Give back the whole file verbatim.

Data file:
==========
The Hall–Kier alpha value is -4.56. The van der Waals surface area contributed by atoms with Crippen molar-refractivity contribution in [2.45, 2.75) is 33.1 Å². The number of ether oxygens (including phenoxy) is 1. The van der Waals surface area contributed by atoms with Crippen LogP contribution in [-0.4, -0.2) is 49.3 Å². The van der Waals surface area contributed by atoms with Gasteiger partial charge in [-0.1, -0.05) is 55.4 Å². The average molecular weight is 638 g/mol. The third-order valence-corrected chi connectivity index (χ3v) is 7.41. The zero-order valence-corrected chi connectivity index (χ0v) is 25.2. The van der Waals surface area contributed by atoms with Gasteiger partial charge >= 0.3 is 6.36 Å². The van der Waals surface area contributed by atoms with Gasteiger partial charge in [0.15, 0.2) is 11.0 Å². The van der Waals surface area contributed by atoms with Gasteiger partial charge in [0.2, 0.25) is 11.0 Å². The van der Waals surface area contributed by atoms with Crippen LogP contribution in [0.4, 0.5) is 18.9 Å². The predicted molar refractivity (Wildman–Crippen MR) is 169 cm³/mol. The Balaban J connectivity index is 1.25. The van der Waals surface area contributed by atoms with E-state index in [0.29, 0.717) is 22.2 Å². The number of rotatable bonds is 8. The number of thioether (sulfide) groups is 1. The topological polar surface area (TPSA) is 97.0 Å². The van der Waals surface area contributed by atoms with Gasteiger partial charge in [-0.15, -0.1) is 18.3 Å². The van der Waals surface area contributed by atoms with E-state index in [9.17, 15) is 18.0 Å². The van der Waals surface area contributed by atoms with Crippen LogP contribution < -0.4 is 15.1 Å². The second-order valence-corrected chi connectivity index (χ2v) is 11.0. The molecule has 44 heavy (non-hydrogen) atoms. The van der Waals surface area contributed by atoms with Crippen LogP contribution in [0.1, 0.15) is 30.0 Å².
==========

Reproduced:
The Hall–Kier alpha value is -4.56. The van der Waals surface area contributed by atoms with Crippen molar-refractivity contribution in [2.45, 2.75) is 33.1 Å². The number of ether oxygens (including phenoxy) is 1. The van der Waals surface area contributed by atoms with Crippen LogP contribution in [-0.4, -0.2) is 49.3 Å². The van der Waals surface area contributed by atoms with Gasteiger partial charge in [-0.1, -0.05) is 55.4 Å². The average molecular weight is 638 g/mol. The third-order valence-corrected chi connectivity index (χ3v) is 7.41. The zero-order valence-corrected chi connectivity index (χ0v) is 25.2. The van der Waals surface area contributed by atoms with Gasteiger partial charge >= 0.3 is 6.36 Å². The van der Waals surface area contributed by atoms with Gasteiger partial charge in [0.15, 0.2) is 11.0 Å². The van der Waals surface area contributed by atoms with Gasteiger partial charge in [0.2, 0.25) is 11.0 Å². The van der Waals surface area contributed by atoms with Crippen LogP contribution in [0.4, 0.5) is 18.9 Å². The predicted molar refractivity (Wildman–Crippen MR) is 169 cm³/mol. The Balaban J connectivity index is 1.25. The van der Waals surface area contributed by atoms with E-state index in [0.29, 0.717) is 22.2 Å². The number of rotatable bonds is 8. The number of thioether (sulfide) groups is 1. The topological polar surface area (TPSA) is 97.0 Å². The van der Waals surface area contributed by atoms with Gasteiger partial charge in [-0.15, -0.1) is 18.3 Å². The van der Waals surface area contributed by atoms with E-state index in [9.17, 15) is 18.0 Å². The van der Waals surface area contributed by atoms with Crippen LogP contribution < -0.4 is 15.1 Å². The second-order valence-corrected chi connectivity index (χ2v) is 11.0. The molecule has 44 heavy (non-hydrogen) atoms. The van der Waals surface area contributed by atoms with Crippen LogP contribution in [0.1, 0.15) is 30.0 Å².